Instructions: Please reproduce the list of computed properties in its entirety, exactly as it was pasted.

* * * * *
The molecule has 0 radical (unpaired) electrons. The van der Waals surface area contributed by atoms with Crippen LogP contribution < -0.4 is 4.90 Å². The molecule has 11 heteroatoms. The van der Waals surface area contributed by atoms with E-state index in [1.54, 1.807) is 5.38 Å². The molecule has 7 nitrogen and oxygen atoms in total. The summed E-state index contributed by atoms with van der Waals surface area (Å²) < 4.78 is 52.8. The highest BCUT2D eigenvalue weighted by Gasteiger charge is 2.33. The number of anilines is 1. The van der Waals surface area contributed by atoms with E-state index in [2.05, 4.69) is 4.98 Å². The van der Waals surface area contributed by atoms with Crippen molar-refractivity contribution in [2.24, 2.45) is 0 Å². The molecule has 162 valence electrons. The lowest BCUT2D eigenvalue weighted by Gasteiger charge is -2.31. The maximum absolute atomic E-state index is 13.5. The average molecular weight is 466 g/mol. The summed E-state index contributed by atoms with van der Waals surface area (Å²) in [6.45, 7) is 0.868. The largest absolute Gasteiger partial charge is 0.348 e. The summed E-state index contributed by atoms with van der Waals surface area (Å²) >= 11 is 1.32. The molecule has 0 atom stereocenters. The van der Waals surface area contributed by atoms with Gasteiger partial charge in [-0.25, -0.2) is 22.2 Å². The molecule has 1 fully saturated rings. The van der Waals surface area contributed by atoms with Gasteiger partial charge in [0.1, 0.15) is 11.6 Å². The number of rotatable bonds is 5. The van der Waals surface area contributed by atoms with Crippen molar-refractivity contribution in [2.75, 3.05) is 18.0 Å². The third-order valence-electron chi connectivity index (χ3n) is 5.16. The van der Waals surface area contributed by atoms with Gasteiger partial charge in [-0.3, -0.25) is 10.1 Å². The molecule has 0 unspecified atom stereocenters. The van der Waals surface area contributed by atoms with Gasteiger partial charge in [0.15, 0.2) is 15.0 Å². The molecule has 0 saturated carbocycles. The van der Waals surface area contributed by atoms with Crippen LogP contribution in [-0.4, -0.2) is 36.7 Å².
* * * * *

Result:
The molecule has 0 radical (unpaired) electrons. The van der Waals surface area contributed by atoms with Crippen LogP contribution < -0.4 is 4.90 Å². The molecule has 11 heteroatoms. The van der Waals surface area contributed by atoms with E-state index in [1.54, 1.807) is 5.38 Å². The molecule has 7 nitrogen and oxygen atoms in total. The summed E-state index contributed by atoms with van der Waals surface area (Å²) < 4.78 is 52.8. The highest BCUT2D eigenvalue weighted by Gasteiger charge is 2.33. The number of anilines is 1. The van der Waals surface area contributed by atoms with E-state index in [2.05, 4.69) is 4.98 Å². The van der Waals surface area contributed by atoms with Crippen molar-refractivity contribution in [2.24, 2.45) is 0 Å². The molecule has 162 valence electrons. The lowest BCUT2D eigenvalue weighted by Gasteiger charge is -2.31. The maximum absolute atomic E-state index is 13.5. The average molecular weight is 466 g/mol. The summed E-state index contributed by atoms with van der Waals surface area (Å²) in [6.45, 7) is 0.868. The largest absolute Gasteiger partial charge is 0.348 e. The summed E-state index contributed by atoms with van der Waals surface area (Å²) >= 11 is 1.32. The molecule has 0 atom stereocenters. The van der Waals surface area contributed by atoms with Gasteiger partial charge in [-0.25, -0.2) is 22.2 Å². The molecule has 1 fully saturated rings. The van der Waals surface area contributed by atoms with Gasteiger partial charge in [0.1, 0.15) is 11.6 Å². The number of rotatable bonds is 5. The van der Waals surface area contributed by atoms with Crippen molar-refractivity contribution in [2.75, 3.05) is 18.0 Å². The third-order valence-electron chi connectivity index (χ3n) is 5.16. The van der Waals surface area contributed by atoms with Gasteiger partial charge in [-0.3, -0.25) is 10.1 Å². The molecule has 0 unspecified atom stereocenters. The van der Waals surface area contributed by atoms with Gasteiger partial charge in [0.15, 0.2) is 15.0 Å². The molecule has 0 saturated carbocycles. The van der Waals surface area contributed by atoms with Crippen LogP contribution in [-0.4, -0.2) is 36.7 Å².